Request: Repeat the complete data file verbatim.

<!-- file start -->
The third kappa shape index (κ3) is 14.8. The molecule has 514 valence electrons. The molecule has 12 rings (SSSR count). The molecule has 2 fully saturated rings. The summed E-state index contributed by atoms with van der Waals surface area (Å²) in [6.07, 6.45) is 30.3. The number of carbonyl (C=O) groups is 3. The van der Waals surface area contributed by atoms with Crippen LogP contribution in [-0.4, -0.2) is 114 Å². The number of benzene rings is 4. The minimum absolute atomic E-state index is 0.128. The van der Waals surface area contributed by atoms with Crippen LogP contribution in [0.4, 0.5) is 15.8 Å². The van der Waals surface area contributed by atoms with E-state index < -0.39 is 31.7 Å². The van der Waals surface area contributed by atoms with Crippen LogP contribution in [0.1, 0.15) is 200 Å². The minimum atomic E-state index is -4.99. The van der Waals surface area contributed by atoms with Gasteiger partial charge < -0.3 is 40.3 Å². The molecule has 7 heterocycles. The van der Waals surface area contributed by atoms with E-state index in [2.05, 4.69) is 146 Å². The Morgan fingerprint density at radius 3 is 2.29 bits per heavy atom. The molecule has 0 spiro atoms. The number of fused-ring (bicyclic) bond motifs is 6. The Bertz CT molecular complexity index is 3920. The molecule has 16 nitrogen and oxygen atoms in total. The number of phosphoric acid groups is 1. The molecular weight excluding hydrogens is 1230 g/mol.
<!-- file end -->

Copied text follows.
The third kappa shape index (κ3) is 14.8. The molecule has 514 valence electrons. The molecule has 12 rings (SSSR count). The molecule has 2 fully saturated rings. The summed E-state index contributed by atoms with van der Waals surface area (Å²) in [6.07, 6.45) is 30.3. The number of carbonyl (C=O) groups is 3. The van der Waals surface area contributed by atoms with Crippen LogP contribution in [-0.4, -0.2) is 114 Å². The number of benzene rings is 4. The minimum absolute atomic E-state index is 0.128. The van der Waals surface area contributed by atoms with Crippen LogP contribution in [0.4, 0.5) is 15.8 Å². The van der Waals surface area contributed by atoms with E-state index < -0.39 is 31.7 Å². The van der Waals surface area contributed by atoms with Crippen LogP contribution in [0.1, 0.15) is 200 Å². The minimum atomic E-state index is -4.99. The van der Waals surface area contributed by atoms with Gasteiger partial charge < -0.3 is 40.3 Å². The molecule has 7 heterocycles. The van der Waals surface area contributed by atoms with E-state index in [2.05, 4.69) is 146 Å². The Morgan fingerprint density at radius 3 is 2.29 bits per heavy atom. The molecule has 0 spiro atoms. The number of fused-ring (bicyclic) bond motifs is 6. The Bertz CT molecular complexity index is 3920. The molecule has 16 nitrogen and oxygen atoms in total. The number of phosphoric acid groups is 1. The molecular weight excluding hydrogens is 1230 g/mol.